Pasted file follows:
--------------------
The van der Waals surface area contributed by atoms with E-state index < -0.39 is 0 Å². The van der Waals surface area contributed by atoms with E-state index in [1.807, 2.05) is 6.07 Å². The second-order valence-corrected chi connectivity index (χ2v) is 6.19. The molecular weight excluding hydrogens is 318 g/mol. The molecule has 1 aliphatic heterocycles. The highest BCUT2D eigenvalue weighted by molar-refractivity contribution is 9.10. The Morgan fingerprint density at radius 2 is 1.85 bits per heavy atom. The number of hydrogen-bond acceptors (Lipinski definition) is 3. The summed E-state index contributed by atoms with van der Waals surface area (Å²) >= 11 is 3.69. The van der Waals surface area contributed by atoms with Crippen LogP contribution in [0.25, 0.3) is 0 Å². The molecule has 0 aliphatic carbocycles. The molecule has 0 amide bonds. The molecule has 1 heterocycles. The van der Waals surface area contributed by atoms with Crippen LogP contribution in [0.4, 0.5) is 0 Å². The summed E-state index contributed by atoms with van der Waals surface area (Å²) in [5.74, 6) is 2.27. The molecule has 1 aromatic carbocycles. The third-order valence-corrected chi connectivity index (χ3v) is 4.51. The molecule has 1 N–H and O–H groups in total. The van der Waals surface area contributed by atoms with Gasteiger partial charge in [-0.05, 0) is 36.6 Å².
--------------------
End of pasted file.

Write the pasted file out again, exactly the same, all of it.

The van der Waals surface area contributed by atoms with E-state index < -0.39 is 0 Å². The van der Waals surface area contributed by atoms with E-state index in [1.807, 2.05) is 6.07 Å². The second-order valence-corrected chi connectivity index (χ2v) is 6.19. The molecular weight excluding hydrogens is 318 g/mol. The molecule has 1 aliphatic heterocycles. The highest BCUT2D eigenvalue weighted by molar-refractivity contribution is 9.10. The Morgan fingerprint density at radius 2 is 1.85 bits per heavy atom. The number of hydrogen-bond acceptors (Lipinski definition) is 3. The summed E-state index contributed by atoms with van der Waals surface area (Å²) >= 11 is 3.69. The van der Waals surface area contributed by atoms with Crippen LogP contribution in [0.25, 0.3) is 0 Å². The molecule has 0 aliphatic carbocycles. The molecule has 0 amide bonds. The molecule has 1 heterocycles. The van der Waals surface area contributed by atoms with Crippen LogP contribution in [0.4, 0.5) is 0 Å². The summed E-state index contributed by atoms with van der Waals surface area (Å²) in [5.74, 6) is 2.27. The molecule has 1 aromatic carbocycles. The third-order valence-corrected chi connectivity index (χ3v) is 4.51. The molecule has 1 N–H and O–H groups in total. The van der Waals surface area contributed by atoms with Gasteiger partial charge in [-0.05, 0) is 36.6 Å².